Brazil passed the elections test. What now?

Brazilian institutions faced their biggest challenge since the re-democratization of the country in 1985. Concerns of a potential unconstitutional regime change, widespread unrest or a Capitol-like incident did not materialise following the run-off presidential election on 30 October. However, companies and investors will continue to face limited institutional and political instability at least until the next administration is inaugurated in January 2023. Until then, all eyes are on what the new government means for the business environment.

Government transition

Lula has appointed Vice-President-elect Geraldo Alckmin to coordinate the government transition. Despite Bolsonaro’s silence in the week following the vote, his Chief of Staff Ciro Nogueira has taken the initial measures for the transition to occur according to Brazilian legislation.

Alckmin’s track record as a centrist politician who used to oppose Lula and the Workers’ Party (PT) make of his appointment an effort to effectively implement a coalition government. It also helps to ease concerns among centrist allies and financial market participants that Lula’s next administration would be dominated by leftist, radical appointees or the PT alone.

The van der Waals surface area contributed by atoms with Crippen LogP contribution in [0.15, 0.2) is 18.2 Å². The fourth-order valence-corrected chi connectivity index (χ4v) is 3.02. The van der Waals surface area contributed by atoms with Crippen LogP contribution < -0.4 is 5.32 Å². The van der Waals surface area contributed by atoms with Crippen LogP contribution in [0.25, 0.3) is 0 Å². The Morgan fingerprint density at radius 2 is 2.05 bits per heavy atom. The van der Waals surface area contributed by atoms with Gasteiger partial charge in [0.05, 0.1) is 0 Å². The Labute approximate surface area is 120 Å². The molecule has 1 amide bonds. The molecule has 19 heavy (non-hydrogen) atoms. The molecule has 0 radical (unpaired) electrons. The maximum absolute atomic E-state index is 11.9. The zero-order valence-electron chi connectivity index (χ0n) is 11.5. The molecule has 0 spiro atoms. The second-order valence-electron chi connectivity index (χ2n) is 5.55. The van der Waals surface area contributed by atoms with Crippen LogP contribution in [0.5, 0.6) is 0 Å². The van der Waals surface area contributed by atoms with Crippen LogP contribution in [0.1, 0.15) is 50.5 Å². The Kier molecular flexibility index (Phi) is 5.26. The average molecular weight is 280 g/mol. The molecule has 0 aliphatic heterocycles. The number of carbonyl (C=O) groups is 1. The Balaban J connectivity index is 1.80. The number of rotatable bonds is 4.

Relatively limited risks on the unrest and institutional fronts will likely help reduce financial volatility. The main triggers to shift market sentiment will come from the government transition process and the appointments to cabinet positions.

So far, Brazil’s main stock index Ibovespa gains and a strong performance of the real indicate positive expectations of Lula’s third administration – especially among foreign investors. While local investors are unlikely to give the new government the benefit of the doubt, foreign capital inflows are likely to remain positive amid the absence of political turmoil coupled with a nod to fiscal discipline and an ESG-oriented rhetoric. Such an environment is likely to position Brazil ahead of its emerging markets, such as Russia or China, when it comes to investors’ sentiment.

Lula’s ESG approach will starkly contrast with Bolsonaro’s disregard for deforestation, Indigenous populations and overall human rights. The president-elect will likely enhance the country’s standing before the international community and investors. The quick reaction of foreign governments in acknowledging his electoral win and his participation in the United Nations’ Climate Change Conference (COP 27) in Egypt indicate a clear path for a reduction in overall ESG-related reputational and operational risks for companies operating in Brazil. However, fiscal constraints will continue to undermine oversight, and the burden of ensuring compliance to ESG best international practices will still fall on the private sector.

Policymaking outlook

Lula will be pragmatic vis-à-vis the economy and the business environment. He is unlikely to significantly change Brazil’s monetary, fiscal and trade policies. Brazil’s Central Bank (BC) will remain autonomous and current Governor Roberto Campos Neto will be able to finish his term in 2024 (should he wish so). That means that interest rates will likely remain stable over the coming months, only starting a gradual easing cycle in 2023.